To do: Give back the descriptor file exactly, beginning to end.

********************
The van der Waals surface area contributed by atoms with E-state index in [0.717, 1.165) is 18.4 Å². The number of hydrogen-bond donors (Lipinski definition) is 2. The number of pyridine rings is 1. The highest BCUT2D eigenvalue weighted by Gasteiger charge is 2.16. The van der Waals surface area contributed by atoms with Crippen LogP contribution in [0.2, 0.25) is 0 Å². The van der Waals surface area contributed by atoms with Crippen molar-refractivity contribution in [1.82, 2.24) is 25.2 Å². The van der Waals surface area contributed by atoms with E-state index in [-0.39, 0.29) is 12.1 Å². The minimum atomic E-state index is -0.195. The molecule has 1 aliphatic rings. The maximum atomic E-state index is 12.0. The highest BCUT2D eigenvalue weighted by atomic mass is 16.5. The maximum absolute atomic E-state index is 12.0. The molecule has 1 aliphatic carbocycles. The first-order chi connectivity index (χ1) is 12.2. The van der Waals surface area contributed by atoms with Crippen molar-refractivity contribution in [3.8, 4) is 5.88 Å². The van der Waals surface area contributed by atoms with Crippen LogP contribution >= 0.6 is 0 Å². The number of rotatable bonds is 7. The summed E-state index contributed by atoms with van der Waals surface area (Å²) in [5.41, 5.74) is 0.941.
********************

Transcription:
The van der Waals surface area contributed by atoms with E-state index in [0.717, 1.165) is 18.4 Å². The number of hydrogen-bond donors (Lipinski definition) is 2. The number of pyridine rings is 1. The highest BCUT2D eigenvalue weighted by Gasteiger charge is 2.16. The van der Waals surface area contributed by atoms with Crippen LogP contribution in [0.2, 0.25) is 0 Å². The van der Waals surface area contributed by atoms with Crippen molar-refractivity contribution in [1.82, 2.24) is 25.2 Å². The van der Waals surface area contributed by atoms with E-state index in [-0.39, 0.29) is 12.1 Å². The minimum atomic E-state index is -0.195. The molecule has 1 aliphatic rings. The maximum atomic E-state index is 12.0. The highest BCUT2D eigenvalue weighted by atomic mass is 16.5. The maximum absolute atomic E-state index is 12.0. The molecule has 1 aliphatic carbocycles. The first-order chi connectivity index (χ1) is 12.2. The van der Waals surface area contributed by atoms with Crippen molar-refractivity contribution in [3.8, 4) is 5.88 Å². The van der Waals surface area contributed by atoms with Crippen LogP contribution >= 0.6 is 0 Å². The number of rotatable bonds is 7. The summed E-state index contributed by atoms with van der Waals surface area (Å²) in [5.41, 5.74) is 0.941.